In Hakuin’s day, it should be noted, Sōtō and Rinzai were not as separate as they are today, at least, in Japan, where I’m told that if a Sōtō monk wants to train in a Rinzai monastery, they would need to reordain. Apparently, the reverse is also the case. This was not the case in Hakuin’s time.
In my view, it is a sad development. I have greatly benefited from study in Rinzai Zen and in the Harada-Yasutani kōan tradition, and would like to see more Sōtō practitioners have that opportunity, and visa versa. At the same time, both Sōtō and Rinzai lineages have a “family style” with integrity and could both make important contributions to sincere practitioners more interested in awakening than to sectarian purity, as well as to our fledgling global culture. So my hope is that both continue vigorously.
To complicate the situation, however, there are also some lineages that are neither Sōtō nor Rinzai in the traditional sense. I’m referring to all those who are descendents of Harada Daiūn Rōshi (1871 – 1961), the Sōtō monk who trained extensively in Rinzai Zen and received inka shōmei (proof of succession) from Tōyōta Dōkutan Rōshi (1840-1917), a Rinzai Zen master. Harada Daiūn Rōshi had a long teaching career in a Sōtō monastery, Hōshinji, used a reformed kōan curriculum, and also trained lay people together with monks, something that just was not done in his day.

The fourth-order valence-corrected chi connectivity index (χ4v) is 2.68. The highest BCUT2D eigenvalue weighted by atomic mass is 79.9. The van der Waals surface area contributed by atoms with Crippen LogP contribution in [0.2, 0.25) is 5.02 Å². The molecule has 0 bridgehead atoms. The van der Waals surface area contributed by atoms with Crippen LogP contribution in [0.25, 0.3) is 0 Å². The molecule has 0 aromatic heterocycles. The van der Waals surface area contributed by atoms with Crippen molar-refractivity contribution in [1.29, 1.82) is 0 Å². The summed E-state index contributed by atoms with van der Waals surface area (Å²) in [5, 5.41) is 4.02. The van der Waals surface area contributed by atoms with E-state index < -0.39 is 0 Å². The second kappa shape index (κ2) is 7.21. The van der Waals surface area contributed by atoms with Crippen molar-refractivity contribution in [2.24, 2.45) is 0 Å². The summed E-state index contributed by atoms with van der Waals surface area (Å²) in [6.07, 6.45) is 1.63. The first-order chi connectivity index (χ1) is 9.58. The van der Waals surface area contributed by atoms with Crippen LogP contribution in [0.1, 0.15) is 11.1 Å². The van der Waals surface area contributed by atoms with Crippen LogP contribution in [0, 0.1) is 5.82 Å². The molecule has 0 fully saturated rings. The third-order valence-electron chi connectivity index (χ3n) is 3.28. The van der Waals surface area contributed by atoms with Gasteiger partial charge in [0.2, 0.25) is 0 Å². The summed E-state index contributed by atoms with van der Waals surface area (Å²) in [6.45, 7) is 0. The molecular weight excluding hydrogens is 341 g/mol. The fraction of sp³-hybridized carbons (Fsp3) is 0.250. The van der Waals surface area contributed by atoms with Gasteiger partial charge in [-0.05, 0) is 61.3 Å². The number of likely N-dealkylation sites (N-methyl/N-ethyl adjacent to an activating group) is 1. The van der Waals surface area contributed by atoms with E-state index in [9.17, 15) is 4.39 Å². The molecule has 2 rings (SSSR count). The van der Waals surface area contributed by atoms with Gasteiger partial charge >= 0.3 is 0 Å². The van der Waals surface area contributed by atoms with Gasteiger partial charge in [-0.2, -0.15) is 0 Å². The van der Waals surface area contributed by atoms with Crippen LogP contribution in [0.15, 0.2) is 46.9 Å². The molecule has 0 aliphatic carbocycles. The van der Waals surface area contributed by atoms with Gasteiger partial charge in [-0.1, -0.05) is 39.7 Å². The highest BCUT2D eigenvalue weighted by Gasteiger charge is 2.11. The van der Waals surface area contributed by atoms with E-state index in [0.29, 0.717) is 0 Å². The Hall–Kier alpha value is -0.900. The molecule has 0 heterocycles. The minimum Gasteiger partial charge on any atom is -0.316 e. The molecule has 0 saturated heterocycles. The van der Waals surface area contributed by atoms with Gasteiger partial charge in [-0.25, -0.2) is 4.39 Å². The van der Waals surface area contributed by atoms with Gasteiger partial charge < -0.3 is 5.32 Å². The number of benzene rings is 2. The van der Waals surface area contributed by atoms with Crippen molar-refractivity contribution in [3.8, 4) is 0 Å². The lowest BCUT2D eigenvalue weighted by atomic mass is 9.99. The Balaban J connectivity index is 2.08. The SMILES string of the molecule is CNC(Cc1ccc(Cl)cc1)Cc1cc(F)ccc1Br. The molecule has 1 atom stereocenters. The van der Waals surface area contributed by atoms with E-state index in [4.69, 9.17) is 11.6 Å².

But let’s get back to Inryō-ji
where Hakuin had a lovely practice period in a Sōtō monastery. Later, he described fifty monks practicing earnestly, including a monk named Jukaku Jōza, someone Hakuin felt he’d know for many years, and who Hakuin recognized for his genuine aspiration for the Way. At first, though, Hakuin saw him as “…an old man who seemed half-demented, with an unsightly face and a robe hanging in tatters from his body . . . who ran off when he saw me coming.” (2)
Fortunately, Hakuin sat next to Jukaku during the 90-day practice session. When Hakuin finally cornered Jukaku and they had a chance to talk, Hakuin says that they found their minds to be in complete agreement. This inspired them to sit an extreme sesshin together.
Here’s how Hakuin told the story: